Like many of the “Hallmark holidays,” Valentine’s Day can seem to many of us single people like yet another day during which we feel we are somehow less than perfect or lacking.
When there’s no loving partner to wake us up with breakfast in bed, no roses delivered to our desks at work and no romantic dinner plans at the end of the day to make us feel loved and wanted, it’s easy to feel like we are somehow failing and a little more alone.
And those feelings can be even worse for those recently out of a relationship, especially if the end was not their choice.
But, as the famous Diane von Fürstenberg quote goes: “The most important relationship in your life is the relationship you have with yourself. Because no matter what happens, you will always be with yourself.”
Whether you are single or in a relationship, it is crucial to spend time everyday embracing the life you live and recognizing your self-worth. We are not defined by our romantic relationships.
So this Valentine’s Day let’s start a new tradition of making this a day about self-love and acknowledging loudly and proudly that being single does not make us any less of a person!
DON’T wallow in self-pity
Feeling sad or lonely from time to time is normal. Even those in relationships feel that way. But dwelling on those emotions too much heightens the risk that of crossing the line into self-pity and that can be downright self-destructive.
Take this opportunity to take stock of your life – the good as well as the bad – and choose to be grateful for all the good things you have in life.
DON’T romanticize Valentine’s Days past
Conjuring up past memories during a time when your emotions are high will cloud your recollections. Oftentimes we forget about the problems that existed in previous relationships, making us think back with rose-tinted glasses.
If you’ve recently broken up with someone and start to miss them around Valentine’s, make a list of all the reasons that it’s better that you’re apart.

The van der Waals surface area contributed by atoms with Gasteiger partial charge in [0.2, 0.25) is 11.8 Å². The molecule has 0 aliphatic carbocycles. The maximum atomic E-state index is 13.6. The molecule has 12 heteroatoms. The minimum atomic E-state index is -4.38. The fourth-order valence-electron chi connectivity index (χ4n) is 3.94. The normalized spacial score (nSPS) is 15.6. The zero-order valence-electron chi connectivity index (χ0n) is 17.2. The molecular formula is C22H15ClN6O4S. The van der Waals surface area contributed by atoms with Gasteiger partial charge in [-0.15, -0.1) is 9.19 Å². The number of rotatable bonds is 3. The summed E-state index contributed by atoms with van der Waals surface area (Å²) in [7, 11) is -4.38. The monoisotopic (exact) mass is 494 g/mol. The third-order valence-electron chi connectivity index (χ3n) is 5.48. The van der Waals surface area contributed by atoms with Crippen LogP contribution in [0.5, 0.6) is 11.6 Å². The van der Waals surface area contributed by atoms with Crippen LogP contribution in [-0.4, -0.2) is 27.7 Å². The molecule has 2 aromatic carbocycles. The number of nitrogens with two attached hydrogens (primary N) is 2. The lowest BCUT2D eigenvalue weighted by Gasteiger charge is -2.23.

DO accept your circumstances
If this is a new experience for you, maybe some grieving is in order. Spend a little time acknowledging your “singleness” and then find ways to concentrate on the positives in your relationships with other people in your life. While you may not be in a romantic relationship, think instead about the many people who love and care about you.
When sad or negative thoughts and feelings enter your head or heart, acknowledge them and then replace them with loving and positive thoughts and feelings about yourself and your life.
DO create a Valentine’s Day plan
While our first thoughts may be to cheer ourselves up by overindulging with a bottle of wine and a pint of ice cream on the couch while watching unrealistic rom-coms, this tactic is likely to have the opposite effect on your mindset and mood.
Instead create a plan for how you can spend Valentine’s Day a little more productively. Spend time doing something you love which draws on your unique passions and skills or do something you have never done before but always wanted to. This will help improve your confidence as you experience new things and you will feel a great sense of achievement.
DO treat yourself
Be a good valentine to yourself and think about what you would most like. Treat yourself to something: a movie, a spa treatment, an arts or sports event, or even just a relaxing day at home. If you have kids, send them off with the babysitter so you can focus on a stress-free day with no distractions.
DO something for someone else
Take a friend or family member out to dinner and a movie, bake something for your neighbours, reach out to someone you love who might need your attention. A great way to gain perspective and remind yourself of others who are isolated and distressed and have fewer resources is to volunteer for a vulnerable group in your community.
Spend the evening with loved ones and surround yourself with people who genuinely care for you. When you are surrounded by positive people, that energy can be contagious.
DO learn mood-boosting skills
If certain holidays often get you down, you may also struggle with stress, low mood and worry at other times of year. CMHA’s Living Life to the Full course can help you develop skills to better manage problems, practice healthy thinking, and build confidence. To learn more, visit www.livinglifetothefull.ca.
If your mental health is having a negative impact on your life, there may also be something else going on. Talk to your doctor and see if a referral to CMHA’s Bounce Back program—which offers free skills training and coaching for stress, depression and anxiety—is right for you. To learn more visit www.bouncebackbc.ca.